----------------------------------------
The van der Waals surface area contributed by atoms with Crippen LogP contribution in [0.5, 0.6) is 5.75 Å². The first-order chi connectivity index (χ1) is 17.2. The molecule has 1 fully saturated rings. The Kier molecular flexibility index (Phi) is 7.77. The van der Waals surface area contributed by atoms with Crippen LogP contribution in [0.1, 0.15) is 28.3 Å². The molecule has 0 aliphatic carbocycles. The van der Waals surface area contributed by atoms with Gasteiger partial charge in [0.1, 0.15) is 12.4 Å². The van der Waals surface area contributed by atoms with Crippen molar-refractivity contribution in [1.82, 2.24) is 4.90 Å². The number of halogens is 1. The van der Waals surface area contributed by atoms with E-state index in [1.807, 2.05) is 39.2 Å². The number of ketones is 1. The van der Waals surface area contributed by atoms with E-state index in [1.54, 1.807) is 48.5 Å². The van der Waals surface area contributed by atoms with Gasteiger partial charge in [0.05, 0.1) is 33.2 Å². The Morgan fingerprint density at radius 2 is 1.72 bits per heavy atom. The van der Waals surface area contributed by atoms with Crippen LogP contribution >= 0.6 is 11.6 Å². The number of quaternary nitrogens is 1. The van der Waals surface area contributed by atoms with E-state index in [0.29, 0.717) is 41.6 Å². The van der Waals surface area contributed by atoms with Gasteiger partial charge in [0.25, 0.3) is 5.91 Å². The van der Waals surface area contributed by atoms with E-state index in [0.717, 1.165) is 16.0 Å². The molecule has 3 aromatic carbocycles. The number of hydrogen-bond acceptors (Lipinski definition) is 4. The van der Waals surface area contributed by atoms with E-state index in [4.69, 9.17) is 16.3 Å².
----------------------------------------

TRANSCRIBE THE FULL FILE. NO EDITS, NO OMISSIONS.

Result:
The van der Waals surface area contributed by atoms with Crippen LogP contribution in [0.5, 0.6) is 5.75 Å². The first-order chi connectivity index (χ1) is 17.2. The molecule has 1 fully saturated rings. The Kier molecular flexibility index (Phi) is 7.77. The van der Waals surface area contributed by atoms with Crippen LogP contribution in [0.1, 0.15) is 28.3 Å². The molecule has 0 aliphatic carbocycles. The van der Waals surface area contributed by atoms with Gasteiger partial charge in [0.1, 0.15) is 12.4 Å². The van der Waals surface area contributed by atoms with Crippen molar-refractivity contribution in [1.82, 2.24) is 4.90 Å². The number of halogens is 1. The van der Waals surface area contributed by atoms with E-state index in [1.807, 2.05) is 39.2 Å². The number of ketones is 1. The van der Waals surface area contributed by atoms with E-state index in [1.54, 1.807) is 48.5 Å². The van der Waals surface area contributed by atoms with Gasteiger partial charge in [0.05, 0.1) is 33.2 Å². The Morgan fingerprint density at radius 2 is 1.72 bits per heavy atom. The van der Waals surface area contributed by atoms with Crippen LogP contribution >= 0.6 is 11.6 Å². The number of quaternary nitrogens is 1. The van der Waals surface area contributed by atoms with E-state index in [0.29, 0.717) is 41.6 Å². The van der Waals surface area contributed by atoms with Gasteiger partial charge in [0.25, 0.3) is 5.91 Å². The van der Waals surface area contributed by atoms with E-state index in [0.717, 1.165) is 16.0 Å². The molecule has 3 aromatic carbocycles. The number of hydrogen-bond acceptors (Lipinski definition) is 4. The van der Waals surface area contributed by atoms with E-state index in [4.69, 9.17) is 16.3 Å².